Here’s the third lesson we see from Leviticus, finally. God provides a substitute. The burnt offering was a vicarious offering. That is to say, the animal would take our place. Look at verse 4 again. He shall lay his hand on the head of the burnt offering and it shall be accepted for him to make atonement for him. That’s a very familiar Christian word to many of us. You know, that William Tyndale, when he first was translating the Bible in English, made up that word. Atonement. At-one-ment. Atonement is how estranged parties are reconciled. How God and sinners can dwell together. It’s called atonement. So the worshipper would come and he would lay his hand on the head of the burnt offering. Why? What is that symbolizing, as you’re there putting your hands on the offering? It symbolizes transfer. May my guilt be upon the head of this beast. And it symbolizes substitution. I identify with this animal. This animal is my substitute. My guilt on his head. He is there on the altar in my place. Atonement. Which is why it is such a striking phrase, 3 times here. That the burnt offering from the herd, from the flock, from the birds, arises as a pleasing aroma. As those offerings go up, just birds, just sheep, just cows, it’s as if God was taking a deep breath and saying, “I’m satisfied. I’m satisfied.” In all of this, the sacrifices, morning, noon and night, the worshipper is led to think over and over again, “There’s my substitute. I am not worthy to live in God’s presence. They were surrounded by death every day. Every day there were animals dying on the altar to remind the Israelites, “Every day that I live in the presence of God is a day that I deserve to die.”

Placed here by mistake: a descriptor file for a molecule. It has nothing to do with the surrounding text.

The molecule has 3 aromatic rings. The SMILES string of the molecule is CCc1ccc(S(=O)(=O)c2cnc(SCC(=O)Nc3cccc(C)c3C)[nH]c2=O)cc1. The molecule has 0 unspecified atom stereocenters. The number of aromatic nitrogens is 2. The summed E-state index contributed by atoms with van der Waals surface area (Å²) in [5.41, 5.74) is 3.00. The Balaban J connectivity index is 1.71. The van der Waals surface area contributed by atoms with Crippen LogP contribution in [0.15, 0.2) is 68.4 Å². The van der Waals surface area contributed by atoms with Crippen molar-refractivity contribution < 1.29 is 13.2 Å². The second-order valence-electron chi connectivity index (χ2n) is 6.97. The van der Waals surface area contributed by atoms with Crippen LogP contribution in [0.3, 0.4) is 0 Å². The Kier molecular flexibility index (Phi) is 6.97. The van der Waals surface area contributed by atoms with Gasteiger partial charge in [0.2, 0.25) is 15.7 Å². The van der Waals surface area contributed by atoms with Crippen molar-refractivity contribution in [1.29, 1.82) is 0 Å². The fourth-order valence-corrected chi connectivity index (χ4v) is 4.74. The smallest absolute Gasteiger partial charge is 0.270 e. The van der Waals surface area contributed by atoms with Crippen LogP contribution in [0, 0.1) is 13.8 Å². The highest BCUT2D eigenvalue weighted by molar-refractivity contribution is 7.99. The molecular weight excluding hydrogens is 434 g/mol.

Some of you may have seen the movie, The Princess Bride. When I was in high school and I was going through youth group and there was Youth Group Movie Night. There were only 2 things that we ever watched, Chariots of Fire and The Princess Bride. And you know that famous line, as the Spaniard is looking throughout the whole movie for the 6-fingered man who killed his dad, “Hello. My name is Inigo Montoya. You killed my father. Prepare to die.” I’m not saying it is good theology. I’m just saying that’s what he says. Over and over, “My name is Inigo Montoya. You killed my father. Prepare to die.” And I think of Leviticus Chapter 1 and I think of the Israelite every day with that burnt offering, thinking to himself, “Hello. My name is Kevin DeYoung. I am a sinner. I deserve to die.” “Hello. My name is Kevin DeYoung. I am a sinner. I deserve to die.”
Can you imagine, for centuries the Israelites have the smell of blood (blood is a pungent, sharp smell), throughout the camp. For generations they hear the bleating sacrifice, the animals dying, breathing their last, gasping. They see the sight of mangled flesh as the butcher priest arranges all of the entrails and offering on the altar, day after day. Bull by bull. Sheep by sheep. Little bird by little bird. Killed, gutted, flayed, roasted, morning and evening and if ever there was a break, the priest would arrange for the fire to continue throughout the night and then after this for centuries. One day a wild-eyed, bug-eating prophet comes along and he points to this man from Nazareth and he says, “Behold the Lamb of God who takes away the sins of the world.” Can you believe it? They could probably scarcely comprehend. Wait a minute, we know lambs. We know sacrifices. We know substitutes. What is this Lamb of the world? This Lamb to take away the sins of the world? This Lamb of God. Has anyone uttered better words than that to a people that had witnessed for their entire lives mangled flesh on the altar for their sins?